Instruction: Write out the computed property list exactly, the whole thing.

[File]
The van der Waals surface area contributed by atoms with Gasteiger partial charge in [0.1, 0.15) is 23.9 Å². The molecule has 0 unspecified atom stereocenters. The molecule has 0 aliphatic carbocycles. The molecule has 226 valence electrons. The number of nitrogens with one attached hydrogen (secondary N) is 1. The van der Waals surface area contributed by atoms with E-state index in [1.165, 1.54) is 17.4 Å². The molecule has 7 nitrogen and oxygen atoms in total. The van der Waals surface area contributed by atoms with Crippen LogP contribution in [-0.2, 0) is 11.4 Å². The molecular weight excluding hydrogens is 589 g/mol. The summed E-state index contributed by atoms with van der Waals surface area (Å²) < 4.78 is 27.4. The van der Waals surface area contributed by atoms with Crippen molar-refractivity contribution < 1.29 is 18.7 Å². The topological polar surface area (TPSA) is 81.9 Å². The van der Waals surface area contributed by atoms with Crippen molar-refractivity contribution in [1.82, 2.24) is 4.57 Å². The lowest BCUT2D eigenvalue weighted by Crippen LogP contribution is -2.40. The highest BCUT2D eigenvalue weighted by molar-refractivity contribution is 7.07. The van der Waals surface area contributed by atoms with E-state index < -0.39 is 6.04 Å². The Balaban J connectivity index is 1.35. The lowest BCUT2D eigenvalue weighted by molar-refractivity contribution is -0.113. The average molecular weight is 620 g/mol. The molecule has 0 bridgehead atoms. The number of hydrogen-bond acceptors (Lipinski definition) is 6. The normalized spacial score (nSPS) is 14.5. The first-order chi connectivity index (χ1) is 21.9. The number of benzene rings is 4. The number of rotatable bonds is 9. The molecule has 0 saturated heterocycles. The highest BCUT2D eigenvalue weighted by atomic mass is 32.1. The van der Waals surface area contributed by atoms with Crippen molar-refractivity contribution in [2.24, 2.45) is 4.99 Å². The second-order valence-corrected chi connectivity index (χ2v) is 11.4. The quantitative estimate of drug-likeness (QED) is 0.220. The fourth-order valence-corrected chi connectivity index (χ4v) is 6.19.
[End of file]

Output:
The van der Waals surface area contributed by atoms with Gasteiger partial charge in [0.1, 0.15) is 23.9 Å². The molecule has 0 unspecified atom stereocenters. The molecule has 0 aliphatic carbocycles. The molecule has 226 valence electrons. The number of nitrogens with one attached hydrogen (secondary N) is 1. The van der Waals surface area contributed by atoms with E-state index in [1.165, 1.54) is 17.4 Å². The molecule has 7 nitrogen and oxygen atoms in total. The van der Waals surface area contributed by atoms with Crippen LogP contribution in [-0.2, 0) is 11.4 Å². The molecular weight excluding hydrogens is 589 g/mol. The summed E-state index contributed by atoms with van der Waals surface area (Å²) < 4.78 is 27.4. The van der Waals surface area contributed by atoms with Crippen molar-refractivity contribution < 1.29 is 18.7 Å². The topological polar surface area (TPSA) is 81.9 Å². The van der Waals surface area contributed by atoms with Crippen molar-refractivity contribution in [1.82, 2.24) is 4.57 Å². The lowest BCUT2D eigenvalue weighted by Crippen LogP contribution is -2.40. The highest BCUT2D eigenvalue weighted by molar-refractivity contribution is 7.07. The van der Waals surface area contributed by atoms with E-state index < -0.39 is 6.04 Å². The Balaban J connectivity index is 1.35. The lowest BCUT2D eigenvalue weighted by molar-refractivity contribution is -0.113. The average molecular weight is 620 g/mol. The molecule has 0 bridgehead atoms. The number of hydrogen-bond acceptors (Lipinski definition) is 6. The normalized spacial score (nSPS) is 14.5. The first-order chi connectivity index (χ1) is 21.9. The number of benzene rings is 4. The number of rotatable bonds is 9. The molecule has 0 saturated heterocycles. The highest BCUT2D eigenvalue weighted by atomic mass is 32.1. The van der Waals surface area contributed by atoms with Crippen molar-refractivity contribution in [2.24, 2.45) is 4.99 Å². The second-order valence-corrected chi connectivity index (χ2v) is 11.4. The quantitative estimate of drug-likeness (QED) is 0.220. The fourth-order valence-corrected chi connectivity index (χ4v) is 6.19.